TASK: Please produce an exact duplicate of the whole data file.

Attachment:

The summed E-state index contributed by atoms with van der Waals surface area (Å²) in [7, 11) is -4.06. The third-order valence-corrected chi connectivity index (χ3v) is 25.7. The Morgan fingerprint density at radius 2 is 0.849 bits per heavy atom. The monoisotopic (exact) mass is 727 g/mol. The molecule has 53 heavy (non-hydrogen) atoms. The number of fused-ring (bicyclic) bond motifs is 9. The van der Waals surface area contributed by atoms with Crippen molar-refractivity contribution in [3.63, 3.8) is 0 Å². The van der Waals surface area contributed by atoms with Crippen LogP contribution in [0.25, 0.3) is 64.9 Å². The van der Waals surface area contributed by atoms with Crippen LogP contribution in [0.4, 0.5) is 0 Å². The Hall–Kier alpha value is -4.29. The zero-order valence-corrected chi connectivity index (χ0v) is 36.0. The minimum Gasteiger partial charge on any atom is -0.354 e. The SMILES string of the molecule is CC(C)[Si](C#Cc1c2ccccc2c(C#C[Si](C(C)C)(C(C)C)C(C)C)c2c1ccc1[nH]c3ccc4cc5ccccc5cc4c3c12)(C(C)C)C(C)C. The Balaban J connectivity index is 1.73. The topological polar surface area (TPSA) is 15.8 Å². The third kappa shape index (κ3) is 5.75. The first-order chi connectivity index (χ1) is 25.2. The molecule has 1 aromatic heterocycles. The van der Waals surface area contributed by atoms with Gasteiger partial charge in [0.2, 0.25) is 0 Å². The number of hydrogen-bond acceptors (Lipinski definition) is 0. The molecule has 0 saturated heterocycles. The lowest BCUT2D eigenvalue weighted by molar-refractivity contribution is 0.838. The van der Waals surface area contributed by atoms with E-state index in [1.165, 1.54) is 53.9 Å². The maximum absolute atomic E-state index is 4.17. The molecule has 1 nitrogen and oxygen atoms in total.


The summed E-state index contributed by atoms with van der Waals surface area (Å²) in [7, 11) is -4.06. The third-order valence-corrected chi connectivity index (χ3v) is 25.7. The Morgan fingerprint density at radius 2 is 0.849 bits per heavy atom. The monoisotopic (exact) mass is 727 g/mol. The molecule has 53 heavy (non-hydrogen) atoms. The number of fused-ring (bicyclic) bond motifs is 9. The van der Waals surface area contributed by atoms with Crippen molar-refractivity contribution in [3.63, 3.8) is 0 Å². The van der Waals surface area contributed by atoms with Crippen LogP contribution in [0.25, 0.3) is 64.9 Å². The van der Waals surface area contributed by atoms with Crippen LogP contribution in [0.4, 0.5) is 0 Å². The Hall–Kier alpha value is -4.29. The zero-order valence-corrected chi connectivity index (χ0v) is 36.0. The minimum Gasteiger partial charge on any atom is -0.354 e. The SMILES string of the molecule is CC(C)[Si](C#Cc1c2ccccc2c(C#C[Si](C(C)C)(C(C)C)C(C)C)c2c1ccc1[nH]c3ccc4cc5ccccc5cc4c3c12)(C(C)C)C(C)C. The Balaban J connectivity index is 1.73. The topological polar surface area (TPSA) is 15.8 Å². The third kappa shape index (κ3) is 5.75. The first-order chi connectivity index (χ1) is 25.2. The molecule has 1 aromatic heterocycles. The van der Waals surface area contributed by atoms with Gasteiger partial charge in [0.2, 0.25) is 0 Å². The number of hydrogen-bond acceptors (Lipinski definition) is 0. The molecule has 0 saturated heterocycles. The lowest BCUT2D eigenvalue weighted by molar-refractivity contribution is 0.838. The van der Waals surface area contributed by atoms with E-state index in [1.165, 1.54) is 53.9 Å². The maximum absolute atomic E-state index is 4.17. The molecule has 1 nitrogen and oxygen atoms in total.